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Video Forensics: Catching the Crooks on Camera

Advice To Businesses

How can businesses make the video investigator's job easier? Many businesses try to save money but buy the wrong cameras. A webcam may be great for recording things two feet away, but are horrible if you want to see things happening across the street.

Placing cameras to cover too wide of an area is another common mistake. Cameras should cover small sections of space. Much can be learned from casinos, which have some of the best surveillance systems - they generally dedicate one camera per table.

Have a professional or law enforcement official come in and recommend the best camera angles. They might save you from making easily-correctable mistakes. For example, it doesn't make sense to place an expensive camera in a spot that records people only from the neck down!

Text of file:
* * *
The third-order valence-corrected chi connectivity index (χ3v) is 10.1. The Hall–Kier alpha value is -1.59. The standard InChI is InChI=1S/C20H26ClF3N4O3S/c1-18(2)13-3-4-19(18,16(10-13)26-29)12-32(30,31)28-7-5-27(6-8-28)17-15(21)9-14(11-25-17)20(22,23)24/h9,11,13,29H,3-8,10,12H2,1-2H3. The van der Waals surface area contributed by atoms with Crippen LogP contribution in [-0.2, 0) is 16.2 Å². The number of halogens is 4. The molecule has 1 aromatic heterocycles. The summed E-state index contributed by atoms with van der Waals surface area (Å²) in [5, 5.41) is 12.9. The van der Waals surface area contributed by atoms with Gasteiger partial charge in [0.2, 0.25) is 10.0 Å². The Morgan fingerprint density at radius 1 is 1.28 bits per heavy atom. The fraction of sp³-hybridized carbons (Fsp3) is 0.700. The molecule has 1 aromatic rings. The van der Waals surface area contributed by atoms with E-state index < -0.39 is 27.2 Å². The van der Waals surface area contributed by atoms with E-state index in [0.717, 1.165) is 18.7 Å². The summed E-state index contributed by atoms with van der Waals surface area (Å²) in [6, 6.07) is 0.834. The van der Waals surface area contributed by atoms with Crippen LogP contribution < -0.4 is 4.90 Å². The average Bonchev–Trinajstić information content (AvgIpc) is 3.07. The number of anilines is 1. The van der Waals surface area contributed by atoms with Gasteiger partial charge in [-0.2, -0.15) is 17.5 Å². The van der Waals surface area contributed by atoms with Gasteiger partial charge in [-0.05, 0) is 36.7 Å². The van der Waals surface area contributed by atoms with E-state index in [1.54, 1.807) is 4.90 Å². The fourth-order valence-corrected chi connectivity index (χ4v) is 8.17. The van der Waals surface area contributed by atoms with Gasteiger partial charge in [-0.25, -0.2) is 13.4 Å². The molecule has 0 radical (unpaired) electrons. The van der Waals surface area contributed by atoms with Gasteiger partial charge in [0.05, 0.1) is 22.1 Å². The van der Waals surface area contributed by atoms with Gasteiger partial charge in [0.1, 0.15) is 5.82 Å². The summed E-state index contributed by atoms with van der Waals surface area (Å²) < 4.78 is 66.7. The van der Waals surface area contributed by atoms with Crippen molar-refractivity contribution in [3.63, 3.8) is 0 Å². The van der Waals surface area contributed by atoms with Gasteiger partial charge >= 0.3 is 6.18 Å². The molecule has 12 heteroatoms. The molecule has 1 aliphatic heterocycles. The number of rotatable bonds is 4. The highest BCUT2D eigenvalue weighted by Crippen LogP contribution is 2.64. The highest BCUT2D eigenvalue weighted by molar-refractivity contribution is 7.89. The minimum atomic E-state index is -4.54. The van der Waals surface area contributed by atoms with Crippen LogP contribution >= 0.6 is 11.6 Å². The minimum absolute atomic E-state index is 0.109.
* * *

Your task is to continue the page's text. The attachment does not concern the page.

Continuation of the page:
Also remember the simple things: many businesses often don't keep their cameras or recorders clean. An investigator at Cognitech's training class said, "businesses just buy the recorders and never clean them. Some tapes are so bad that they will only play on the original recorder."


While video forensic experts may not be as well known as their blood-and-hair-gathering counterparts, they do valuable work in catching criminals. In this day of widespread video surveillance, someone has to clean up and interpret the horrible video that is often recorded by well-meaning businesses on tight budgets.

Cognitech's Video Investigator program has some good filters that enhance and reconstruct video. Turning bad video into good evidence helps catch the crooks.